The United Nations Arms Trade Treaty (ATT) is scheduled to be signed by Barack Obama on June 4, this Monday. He has already said he will sign it. However, the United States Senate passed a resolution that they will not ratify the document. Now a letter has been sent to Barack Obama and Secretary of State John Kerry by 130 members of the House of Representatives opposing the ATT.

On May 30 the 130 congressmen wrote to remind both Obama and Kerry that they are supposed to be “defenders of the sovereignty of the United States and as such the representatives wrote to “express…grave concern about the dangers posed by the United Nations’ Arms Trade Treaty.”

According to the letter, “Our country’s sovereignty, and the protections it affords our individual freedoms, including those recognized by the Second Amendment, must not be infringed.”

The letter then went on to cite three reasons not to sign the treaty:

  1. The treaty as adopted by the General Assembly is deeply flawed.
  2. The treaty suffers from vagueness.
  3. The procedure by which the treaty was adopted violates a red line set out by Obama’s own administration.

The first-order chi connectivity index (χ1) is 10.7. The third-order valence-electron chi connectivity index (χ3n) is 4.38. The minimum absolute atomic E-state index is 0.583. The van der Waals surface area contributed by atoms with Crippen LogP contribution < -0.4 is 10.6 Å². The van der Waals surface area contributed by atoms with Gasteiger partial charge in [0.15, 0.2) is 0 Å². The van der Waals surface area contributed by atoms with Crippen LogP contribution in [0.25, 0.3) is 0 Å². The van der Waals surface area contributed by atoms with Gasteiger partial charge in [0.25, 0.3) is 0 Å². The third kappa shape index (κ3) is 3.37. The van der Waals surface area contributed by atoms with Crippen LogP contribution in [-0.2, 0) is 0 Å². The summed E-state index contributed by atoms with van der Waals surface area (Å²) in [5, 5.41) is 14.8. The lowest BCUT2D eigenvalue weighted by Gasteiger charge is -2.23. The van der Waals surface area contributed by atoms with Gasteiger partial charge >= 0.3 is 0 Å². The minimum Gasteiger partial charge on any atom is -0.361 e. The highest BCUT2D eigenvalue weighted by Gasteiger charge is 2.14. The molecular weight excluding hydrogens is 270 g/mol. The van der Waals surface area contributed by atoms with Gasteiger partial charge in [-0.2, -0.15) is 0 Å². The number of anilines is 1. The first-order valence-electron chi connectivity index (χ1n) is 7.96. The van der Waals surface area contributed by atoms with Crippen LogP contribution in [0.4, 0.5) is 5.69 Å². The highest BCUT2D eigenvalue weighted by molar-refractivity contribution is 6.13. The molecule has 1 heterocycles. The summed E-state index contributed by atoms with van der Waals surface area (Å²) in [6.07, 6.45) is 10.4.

The congressmen expounded on the flaws of the treaty. They wrote, “It includes only a weak preambular reference to the lawful ownership and use of, and trade in, firearms, and recognizes none of these activities, or personal self-defense, as inherent rights. It frequently employs the term “end users,” which can refer to individual firearms owners, and, in its sixth Principle, it creates a national “responsibility” to “prevent … diversion” of firearms, a requirement that could be used to justify the imposition of further controls within the United States.”

“This risk is enhanced by Article 5.1, which requires nations party to the treaty to implement it in accordance with this principle,” the letter reads. “We know that, in the final March negotiating conference, your administration opposed a number of these treaty elements: we do not believe that your administration should now support them by signing the treaty.”

The letter also points out that “in Article 20.3, allows amendments by a three-quarters majority vote. We note that Article 20.4 makes it clear that amendments are binding only on those nations that accept them, but we do not regard this as an adequate safeguard.”

The vagueness of the treaty was also pointed out. “It defines none of the terms essential to interpreting or implementing it, or defines them only by reference to terms that are themselves undefined. This means that, by becoming party to the treaty, the United States would be accepting commitments that are inherently unclear.”

By being unclear, it would thus open the US to repeated charges of breach of faith, and no doubt it would also place pressure on the US to adopt new interpretations or amendments to the treaty.